In describing the service of the High Priest on Yom Kippur , the Torah portion Acharei tells us that the Kohen Gadol “shall atone for himself and for his home.”1 Our Sages explain2 that “his home” means his wife.

By stating that the Kohen Gadol is to atone for both himself and his wife, the verse implies that the High Priest must be married.

However, the requirement that the Kohen Gadol be married is germane only to Yom Kippur ; during the rest of the year a Kohen Gadol may serve even if he is unmarried.

Yom Kippur represents the acme of spiritual service, when the holiest of the Jewish people — the Kohen Gadol — served in the most holy place — the Holy of Holies — on the holiest day of the year.

Why was it necessary for the Kohen Gadol to be married in order to perform this most sacred service? This is even more puzzling in light of the fact that it was necessary for the Kohen Gadol to separate from his wife during the week preceding Yom Kippur.3

The fact that the Torah refers to the Kohen Gadol ’s wife as “his home” rather than simply “his wife” shows that not only must the Kohen Gadol be married, but also that at the time of his service on Yom Kippur he must also have a wife that is “his home.”

But what superior quality makes a wife one’s “home”? Furthermore, what exactly do we mean that the Kohen Gadol ’s wife was his “home”?

The great Sage Rabbi Yossi once said:4 “I have never referred to my spouse as ‘my wife,’ but rather as ‘my home.’ ” R. Yossi’s statement about how he would refer to his wife was one of a number of statements concerning how careful he was to conduct himself in an exemplary fashion. What was so special about his always referring to his wife as “his home”?

In referring to his wife in this manner, R. Yossi sought to indicate his awareness that the ultimate purpose of marriage is to fulfill the commandment “be fruitful and multiply” — to establish a Jewish home filled with children. He therefore saw his spouse not as “his wife” but as “his home.”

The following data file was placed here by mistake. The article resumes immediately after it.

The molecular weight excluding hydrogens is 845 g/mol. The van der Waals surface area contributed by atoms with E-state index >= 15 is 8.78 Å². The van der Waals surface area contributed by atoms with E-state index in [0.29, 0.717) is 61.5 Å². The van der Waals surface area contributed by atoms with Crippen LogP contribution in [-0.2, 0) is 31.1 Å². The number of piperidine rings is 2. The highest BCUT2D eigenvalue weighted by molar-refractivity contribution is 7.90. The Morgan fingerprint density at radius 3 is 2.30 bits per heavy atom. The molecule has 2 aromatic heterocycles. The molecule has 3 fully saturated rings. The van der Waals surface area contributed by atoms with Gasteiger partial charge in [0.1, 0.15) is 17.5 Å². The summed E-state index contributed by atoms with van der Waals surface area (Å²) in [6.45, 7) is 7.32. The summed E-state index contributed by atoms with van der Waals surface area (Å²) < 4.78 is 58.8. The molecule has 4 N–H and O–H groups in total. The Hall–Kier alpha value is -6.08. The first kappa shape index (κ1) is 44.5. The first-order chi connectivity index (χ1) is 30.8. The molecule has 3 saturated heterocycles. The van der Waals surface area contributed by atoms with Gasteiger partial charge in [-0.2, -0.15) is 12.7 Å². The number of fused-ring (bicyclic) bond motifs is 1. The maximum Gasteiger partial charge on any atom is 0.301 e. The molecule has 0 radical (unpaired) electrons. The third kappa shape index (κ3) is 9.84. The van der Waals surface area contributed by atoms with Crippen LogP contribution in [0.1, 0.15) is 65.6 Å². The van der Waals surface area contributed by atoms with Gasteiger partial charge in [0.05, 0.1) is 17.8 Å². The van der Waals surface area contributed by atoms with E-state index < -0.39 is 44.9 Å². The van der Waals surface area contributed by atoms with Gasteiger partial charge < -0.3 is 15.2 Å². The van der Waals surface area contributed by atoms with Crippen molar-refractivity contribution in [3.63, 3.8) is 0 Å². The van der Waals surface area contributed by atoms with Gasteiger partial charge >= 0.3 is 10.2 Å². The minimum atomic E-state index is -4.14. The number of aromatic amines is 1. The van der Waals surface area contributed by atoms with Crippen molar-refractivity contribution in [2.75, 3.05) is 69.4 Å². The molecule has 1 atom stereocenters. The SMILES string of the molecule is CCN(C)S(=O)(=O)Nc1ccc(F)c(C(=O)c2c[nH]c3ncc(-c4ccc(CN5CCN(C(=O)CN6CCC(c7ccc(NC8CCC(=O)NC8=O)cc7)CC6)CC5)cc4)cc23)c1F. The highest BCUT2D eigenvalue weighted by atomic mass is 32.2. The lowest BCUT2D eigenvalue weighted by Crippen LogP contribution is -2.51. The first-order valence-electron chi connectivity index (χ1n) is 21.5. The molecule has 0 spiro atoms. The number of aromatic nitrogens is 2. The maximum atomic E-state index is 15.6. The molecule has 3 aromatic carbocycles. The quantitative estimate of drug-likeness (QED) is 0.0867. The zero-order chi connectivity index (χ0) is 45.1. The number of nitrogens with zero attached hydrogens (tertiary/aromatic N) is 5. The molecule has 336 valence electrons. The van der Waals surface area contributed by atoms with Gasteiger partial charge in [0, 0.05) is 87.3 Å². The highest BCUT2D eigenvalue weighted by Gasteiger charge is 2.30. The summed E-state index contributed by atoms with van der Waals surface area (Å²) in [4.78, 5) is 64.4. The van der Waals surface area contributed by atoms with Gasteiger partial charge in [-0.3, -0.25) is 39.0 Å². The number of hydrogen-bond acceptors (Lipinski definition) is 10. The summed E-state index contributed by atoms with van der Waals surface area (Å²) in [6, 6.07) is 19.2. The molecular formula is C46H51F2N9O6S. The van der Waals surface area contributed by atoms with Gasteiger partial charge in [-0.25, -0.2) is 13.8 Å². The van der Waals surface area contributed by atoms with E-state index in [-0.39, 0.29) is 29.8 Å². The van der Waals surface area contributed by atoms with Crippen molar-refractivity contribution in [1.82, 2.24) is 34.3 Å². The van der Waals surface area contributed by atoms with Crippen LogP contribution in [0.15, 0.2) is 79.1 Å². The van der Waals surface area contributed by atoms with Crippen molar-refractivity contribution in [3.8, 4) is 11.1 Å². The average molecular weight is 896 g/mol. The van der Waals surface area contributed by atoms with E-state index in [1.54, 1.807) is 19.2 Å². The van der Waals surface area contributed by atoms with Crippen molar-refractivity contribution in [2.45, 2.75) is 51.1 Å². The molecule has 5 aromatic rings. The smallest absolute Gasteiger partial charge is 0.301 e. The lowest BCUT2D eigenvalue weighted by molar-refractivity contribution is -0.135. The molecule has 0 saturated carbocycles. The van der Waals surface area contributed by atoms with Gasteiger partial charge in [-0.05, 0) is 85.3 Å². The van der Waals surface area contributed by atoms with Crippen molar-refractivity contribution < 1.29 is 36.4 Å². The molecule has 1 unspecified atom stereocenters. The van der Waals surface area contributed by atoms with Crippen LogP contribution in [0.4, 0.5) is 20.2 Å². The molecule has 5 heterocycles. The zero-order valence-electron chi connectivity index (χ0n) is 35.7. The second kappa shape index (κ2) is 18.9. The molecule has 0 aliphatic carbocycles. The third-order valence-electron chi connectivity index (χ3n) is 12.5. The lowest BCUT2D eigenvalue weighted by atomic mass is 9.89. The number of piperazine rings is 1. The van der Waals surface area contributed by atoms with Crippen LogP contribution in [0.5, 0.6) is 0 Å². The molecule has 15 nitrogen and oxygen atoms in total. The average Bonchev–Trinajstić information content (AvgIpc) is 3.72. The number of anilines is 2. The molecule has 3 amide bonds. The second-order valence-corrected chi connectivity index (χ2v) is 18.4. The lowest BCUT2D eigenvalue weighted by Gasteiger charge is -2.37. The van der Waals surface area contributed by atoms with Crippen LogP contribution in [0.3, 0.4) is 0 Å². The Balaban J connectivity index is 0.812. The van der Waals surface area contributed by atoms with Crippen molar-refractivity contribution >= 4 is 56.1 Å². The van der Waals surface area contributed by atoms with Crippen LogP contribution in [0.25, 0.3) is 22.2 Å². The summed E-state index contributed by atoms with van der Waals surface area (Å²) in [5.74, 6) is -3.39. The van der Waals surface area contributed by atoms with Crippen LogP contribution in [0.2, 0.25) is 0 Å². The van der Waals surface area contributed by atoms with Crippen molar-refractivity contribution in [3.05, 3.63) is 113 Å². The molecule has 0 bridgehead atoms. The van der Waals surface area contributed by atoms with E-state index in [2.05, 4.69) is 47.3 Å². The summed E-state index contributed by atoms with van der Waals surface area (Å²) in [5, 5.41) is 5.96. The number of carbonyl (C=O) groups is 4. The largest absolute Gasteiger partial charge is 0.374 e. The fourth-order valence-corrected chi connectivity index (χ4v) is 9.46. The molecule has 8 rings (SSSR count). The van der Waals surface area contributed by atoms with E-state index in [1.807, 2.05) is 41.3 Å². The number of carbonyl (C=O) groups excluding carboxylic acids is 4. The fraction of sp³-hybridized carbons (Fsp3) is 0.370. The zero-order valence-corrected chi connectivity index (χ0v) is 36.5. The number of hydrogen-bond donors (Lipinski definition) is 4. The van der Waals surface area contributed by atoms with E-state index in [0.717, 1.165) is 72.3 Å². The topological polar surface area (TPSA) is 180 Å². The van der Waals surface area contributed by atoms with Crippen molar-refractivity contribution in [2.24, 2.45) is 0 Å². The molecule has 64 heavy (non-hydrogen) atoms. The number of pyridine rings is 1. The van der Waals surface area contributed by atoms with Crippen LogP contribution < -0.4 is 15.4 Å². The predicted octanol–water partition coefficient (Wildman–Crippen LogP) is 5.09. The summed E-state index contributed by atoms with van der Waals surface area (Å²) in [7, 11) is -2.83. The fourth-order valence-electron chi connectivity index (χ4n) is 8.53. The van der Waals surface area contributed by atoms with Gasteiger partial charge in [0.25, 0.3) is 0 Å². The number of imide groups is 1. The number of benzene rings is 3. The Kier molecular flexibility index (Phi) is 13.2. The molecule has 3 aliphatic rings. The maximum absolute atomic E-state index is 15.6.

Rabbi Yossi’s conduct differed from the other Rabbis’ who would refer to their spouses as their wives. The other Sages would not relate to their spouses only as “their homes,” for they realized that to have a wife — even without children to make her “one’s home” — is a desirous end in itself.

Thus we find that during the first year of marriage — when there are no children — a husband is exempt from military service so that he may “gladden his wife.”5 So too, a husband is freed from certain obligations during festivals so that he will be able to “gladden his wife.”

Clearly, the Torah recognizes the value of the relationship between husband and wife in and of itself.

R. Yossi’s degree of sanctity, however, was such that his view of married life centered around the fact that marriage would enable him to have children. Thus, when thinking of his wife he would envision the result of his marriage — a Jewish home replete with children.

On Yom Kippur the Kohen Gadol was charged with the awesome responsibility of achieving atonement not only on his own behalf and on behalf of his “home,” but — most importantly — on behalf of all Israel.6

Understandably, in order to accomplish this he had to rise to the greatest of spiritual heights. Part of this process lay in sanctifying himself to the degree that he — like R. Yossi — viewed his wife solely as “his home.”

Based on Likkutei Sichos Vol. XVII, pp. 172-176.